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Date:   Thu, 5 Apr 2018 09:43:40 -0700
From:   Linus Torvalds <torvalds@...ux-foundation.org>
To:     Peter Zijlstra <peterz@...radead.org>
Cc:     Matthias Kaehlcke <mka@...omium.org>,
        Arnd Bergmann <arnd@...db.de>, Ingo Molnar <mingo@...nel.org>,
        Linux Kernel Mailing List <linux-kernel@...r.kernel.org>,
        Thomas Gleixner <tglx@...utronix.de>,
        Andrew Morton <akpm@...ux-foundation.org>,
        James Y Knight <jyknight@...gle.com>,
        Chandler Carruth <chandlerc@...gle.com>,
        Stephen Hines <srhines@...gle.com>,
        Nick Desaulniers <ndesaulniers@...gle.com>,
        Kees Cook <keescook@...gle.com>,
        Guenter Roeck <groeck@...omium.org>,
        Greg Hackmann <ghackmann@...gle.com>,
        Greg Kroah-Hartman <gregkh@...uxfoundation.org>
Subject: Re: [GIT PULL] x86/build changes for v4.17

On Thu, Apr 5, 2018 at 12:24 AM, Peter Zijlstra <peterz@...radead.org> wrote:
>
> I always assumed BT was a more expensive instruction than AND with
> immediate.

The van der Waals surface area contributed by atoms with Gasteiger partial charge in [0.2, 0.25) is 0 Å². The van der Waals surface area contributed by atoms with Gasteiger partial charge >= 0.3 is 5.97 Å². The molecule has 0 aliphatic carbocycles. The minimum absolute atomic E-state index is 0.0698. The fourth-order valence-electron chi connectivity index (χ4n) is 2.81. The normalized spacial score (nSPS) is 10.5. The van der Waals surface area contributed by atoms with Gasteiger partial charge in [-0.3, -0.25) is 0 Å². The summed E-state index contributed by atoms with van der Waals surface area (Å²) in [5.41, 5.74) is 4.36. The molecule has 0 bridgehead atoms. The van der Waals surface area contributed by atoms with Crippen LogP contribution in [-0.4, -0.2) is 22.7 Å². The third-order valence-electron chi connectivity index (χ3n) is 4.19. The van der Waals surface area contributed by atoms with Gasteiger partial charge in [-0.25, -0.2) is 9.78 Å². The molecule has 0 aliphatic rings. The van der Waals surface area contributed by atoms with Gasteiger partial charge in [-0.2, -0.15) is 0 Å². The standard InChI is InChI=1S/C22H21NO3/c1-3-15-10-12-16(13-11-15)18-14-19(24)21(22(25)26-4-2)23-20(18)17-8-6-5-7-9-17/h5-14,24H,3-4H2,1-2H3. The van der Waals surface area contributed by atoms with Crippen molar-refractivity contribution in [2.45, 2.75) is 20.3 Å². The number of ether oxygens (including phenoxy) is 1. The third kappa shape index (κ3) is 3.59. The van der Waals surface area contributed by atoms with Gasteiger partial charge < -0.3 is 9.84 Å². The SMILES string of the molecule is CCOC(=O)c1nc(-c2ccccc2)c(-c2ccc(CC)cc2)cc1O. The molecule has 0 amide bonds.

Oh, absolutely. That's why we do all those "depending on immediate or not".

The reason I brought that case up is that "test_bit()" and "set_bit()"
do this "is it constant" test COMPLETELY DIFFERENTLY.

The test_bit() one is arguably much more legible, and easier to
understand. And it so happens that clang will see that it's constant
because it's a macro (well, unless that macro is then used in an
inline function).

The set_bit() pattern looks completely different, and doesn't have
that abstraction of "constant_set_bit()" vs "variable_set_bit()", like
test_bit() does.

THAT was why I pointed it out - we do different things otherwise
similar operations.

Not because it would be odd that we do different things for the
"constant bit number" vs "variable bit number".

               Linus

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